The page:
With the above discussion in mind, it will be appreciated that the reservoir may be configured from a variety of materials such as cellulosic and synthetic fibers and filaments, bleached rayon, cross-linked cellulose based fibers, porous foams, and super-absorbent gels, with the preferred choice being relatively coarse and stiff textile fibers, or as non-wovens and all of which preferably should be biodegradable. By relatively coarse, we mean fibers whose denier is typically in a range of about 2 to about 100 denier per filament. Because the device is subject to compressive forces in use and may be subject to compressive forces while in its package, it is desirable that the reservoir's structure be compressively resilient, sufficient to hold the internal surfaces of the enveloping covering apart and preventing excessive release of the flowable therapeutic formulation from the reservoir when the device is compressed and while in a watertight package prior to use. It is desirable to package the device with little or no air in the package in order to help minimize flow of the formulation out of the device during storage.
Reservoirs configured from fibrous structures in the form of sliver, roving, knit, knitted, woven, nonwoven, spun-bond, meltblown, thermal bonded, needled, high loft, reticulated foams, films, or similar structures are contemplated. It is important that the reservoir have sufficient internal-connected spaces within its structure to contain flowable therapeutic formulation. Furthermore, it is desirable that the reservoir's elements of structure have natural-surface finishes, as made or added intentionally, so that the reservoir can store and subsequently dispense the therapeutic agent by both capillary forces and physiologic pressures. It has been found that a suitable reservoir may be constructed from a high loft batting, one half inch thick and made from coarse denier polyester fiber, bonded with a binder adhesive and sold as TX 13, manufactured by the Carpenter Company, Taylor, Tex.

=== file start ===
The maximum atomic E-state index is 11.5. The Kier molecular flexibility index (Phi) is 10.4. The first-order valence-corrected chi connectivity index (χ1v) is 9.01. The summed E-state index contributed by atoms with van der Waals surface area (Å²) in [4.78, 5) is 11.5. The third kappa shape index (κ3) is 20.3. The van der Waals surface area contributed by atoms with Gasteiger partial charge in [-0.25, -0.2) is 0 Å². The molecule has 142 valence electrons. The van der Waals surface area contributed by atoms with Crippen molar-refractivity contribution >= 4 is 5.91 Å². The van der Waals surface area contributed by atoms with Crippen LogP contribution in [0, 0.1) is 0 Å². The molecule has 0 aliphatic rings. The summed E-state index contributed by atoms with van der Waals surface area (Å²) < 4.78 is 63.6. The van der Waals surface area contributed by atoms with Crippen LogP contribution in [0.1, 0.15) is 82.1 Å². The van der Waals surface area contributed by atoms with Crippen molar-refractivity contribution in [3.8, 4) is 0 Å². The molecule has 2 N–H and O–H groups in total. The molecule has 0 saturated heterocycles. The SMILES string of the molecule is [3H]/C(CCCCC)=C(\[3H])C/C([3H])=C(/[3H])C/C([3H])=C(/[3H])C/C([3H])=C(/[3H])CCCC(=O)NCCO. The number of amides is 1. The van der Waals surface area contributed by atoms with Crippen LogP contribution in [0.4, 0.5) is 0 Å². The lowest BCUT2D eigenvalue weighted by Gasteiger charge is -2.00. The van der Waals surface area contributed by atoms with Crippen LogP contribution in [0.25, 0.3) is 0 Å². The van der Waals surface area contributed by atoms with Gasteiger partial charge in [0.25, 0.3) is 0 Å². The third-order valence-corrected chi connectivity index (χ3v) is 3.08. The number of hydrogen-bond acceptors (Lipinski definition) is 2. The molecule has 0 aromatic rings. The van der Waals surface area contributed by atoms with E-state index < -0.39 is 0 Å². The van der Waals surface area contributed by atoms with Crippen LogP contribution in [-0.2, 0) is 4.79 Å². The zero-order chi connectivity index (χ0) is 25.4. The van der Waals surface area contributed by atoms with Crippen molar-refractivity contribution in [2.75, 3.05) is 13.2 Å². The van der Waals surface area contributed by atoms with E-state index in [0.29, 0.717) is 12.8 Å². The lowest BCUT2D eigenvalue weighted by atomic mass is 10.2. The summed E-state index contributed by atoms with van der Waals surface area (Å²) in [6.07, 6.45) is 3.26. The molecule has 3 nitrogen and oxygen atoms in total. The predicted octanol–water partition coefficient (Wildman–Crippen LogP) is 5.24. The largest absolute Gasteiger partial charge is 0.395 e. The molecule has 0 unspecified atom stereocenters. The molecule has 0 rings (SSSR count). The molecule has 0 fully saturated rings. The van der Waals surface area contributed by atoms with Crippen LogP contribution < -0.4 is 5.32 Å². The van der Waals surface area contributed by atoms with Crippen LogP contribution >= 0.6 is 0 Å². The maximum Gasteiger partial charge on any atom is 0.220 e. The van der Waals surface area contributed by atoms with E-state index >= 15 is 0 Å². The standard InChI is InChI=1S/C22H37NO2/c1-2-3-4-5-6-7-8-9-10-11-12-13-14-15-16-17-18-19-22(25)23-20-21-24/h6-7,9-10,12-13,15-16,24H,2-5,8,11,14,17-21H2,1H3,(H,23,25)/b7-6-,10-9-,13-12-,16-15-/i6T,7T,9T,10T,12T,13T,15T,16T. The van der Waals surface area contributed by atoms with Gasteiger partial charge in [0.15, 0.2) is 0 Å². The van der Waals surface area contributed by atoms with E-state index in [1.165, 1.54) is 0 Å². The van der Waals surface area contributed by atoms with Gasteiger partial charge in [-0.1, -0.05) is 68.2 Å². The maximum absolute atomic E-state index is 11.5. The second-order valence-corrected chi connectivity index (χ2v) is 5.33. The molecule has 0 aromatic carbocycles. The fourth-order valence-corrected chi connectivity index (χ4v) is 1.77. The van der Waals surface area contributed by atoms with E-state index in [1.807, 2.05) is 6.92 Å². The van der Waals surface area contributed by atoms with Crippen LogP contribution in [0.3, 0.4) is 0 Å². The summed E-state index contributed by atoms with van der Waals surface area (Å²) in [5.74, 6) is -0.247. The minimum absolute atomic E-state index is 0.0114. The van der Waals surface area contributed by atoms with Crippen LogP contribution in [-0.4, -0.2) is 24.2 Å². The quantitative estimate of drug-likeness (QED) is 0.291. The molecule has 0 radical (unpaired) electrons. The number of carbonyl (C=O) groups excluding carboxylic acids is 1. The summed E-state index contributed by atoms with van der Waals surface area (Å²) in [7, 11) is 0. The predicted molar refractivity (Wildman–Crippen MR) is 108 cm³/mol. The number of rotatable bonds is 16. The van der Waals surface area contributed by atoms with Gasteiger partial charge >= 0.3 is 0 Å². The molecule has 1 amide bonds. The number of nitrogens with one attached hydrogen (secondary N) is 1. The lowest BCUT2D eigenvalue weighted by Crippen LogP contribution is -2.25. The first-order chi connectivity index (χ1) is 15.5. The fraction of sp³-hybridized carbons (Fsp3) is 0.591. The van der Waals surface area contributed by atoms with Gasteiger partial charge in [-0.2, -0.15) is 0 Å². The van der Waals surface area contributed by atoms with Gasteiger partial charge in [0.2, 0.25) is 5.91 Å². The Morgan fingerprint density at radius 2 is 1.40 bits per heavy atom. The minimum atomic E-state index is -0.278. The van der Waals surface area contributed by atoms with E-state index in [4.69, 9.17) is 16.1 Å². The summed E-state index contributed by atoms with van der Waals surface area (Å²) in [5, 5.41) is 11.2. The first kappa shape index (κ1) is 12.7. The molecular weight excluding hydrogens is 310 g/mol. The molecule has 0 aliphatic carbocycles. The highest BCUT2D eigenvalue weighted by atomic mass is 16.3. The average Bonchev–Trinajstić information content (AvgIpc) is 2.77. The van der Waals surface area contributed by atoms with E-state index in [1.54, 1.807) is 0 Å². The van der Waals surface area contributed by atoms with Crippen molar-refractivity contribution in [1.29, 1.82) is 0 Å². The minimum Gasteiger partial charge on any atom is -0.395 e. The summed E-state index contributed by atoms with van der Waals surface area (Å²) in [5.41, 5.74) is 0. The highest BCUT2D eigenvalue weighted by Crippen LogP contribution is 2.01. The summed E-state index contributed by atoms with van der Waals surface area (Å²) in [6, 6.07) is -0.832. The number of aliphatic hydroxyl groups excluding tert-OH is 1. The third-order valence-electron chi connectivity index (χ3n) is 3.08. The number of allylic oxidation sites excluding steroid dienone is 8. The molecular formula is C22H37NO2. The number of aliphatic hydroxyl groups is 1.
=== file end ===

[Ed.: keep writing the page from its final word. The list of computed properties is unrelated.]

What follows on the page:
It will be understood that in certain embodiments the chemical and physical characteristics of the material forming the reservoir may be engineered to be phobic relative to the flowable therapeutic formulation in order to facilitate the release of the flowable therapeutic formulation as it migrates to the surrounding covering. Materials that are easily wetted by the flowable therapeutic formulation are generally less suitable for reservoir construction because the flowable therapeutic formulation would be attractively held within the reservoir due to capillary forces. These forces cause the therapeutic agent to want to remain within the reservoir and are increased when the total device is compressed, as is more likely to occur when the device is contained within the vagina. This phenomenon can be attributed to the capillary forces attracting the therapeutic material to the storage reservoir and increasing as the device is compressed. On compression, the pores within the storage reservoir are reduced in dimensions. Decreasing the capillary dimensions in an absorbent material where the absorbed, flowable therapeutic formulation wets the capillary surfaces causes the interfacial forces between wetting flowable therapeutic formulation and capillary surfaces to increase according to the Laplace equation, as will be appreciated by those skilled in the art. Therefore, it is generally desirable that the characteristics of the material comprising the reservoir be less retentive to the contained, flowable therapeutic formulation than the characteristics of the materials which comprise the covering surrounding the reservoir. Those skilled in the art will recognize that the result will be to facilitate the release of the flowable therapeutic formulation from the storage reservoir to the outer surface of the device covering.
Therefore, there are at least two physical mechanisms for inducing flowable therapeutic formulation to move from the reservoir to the covering by means other than compression: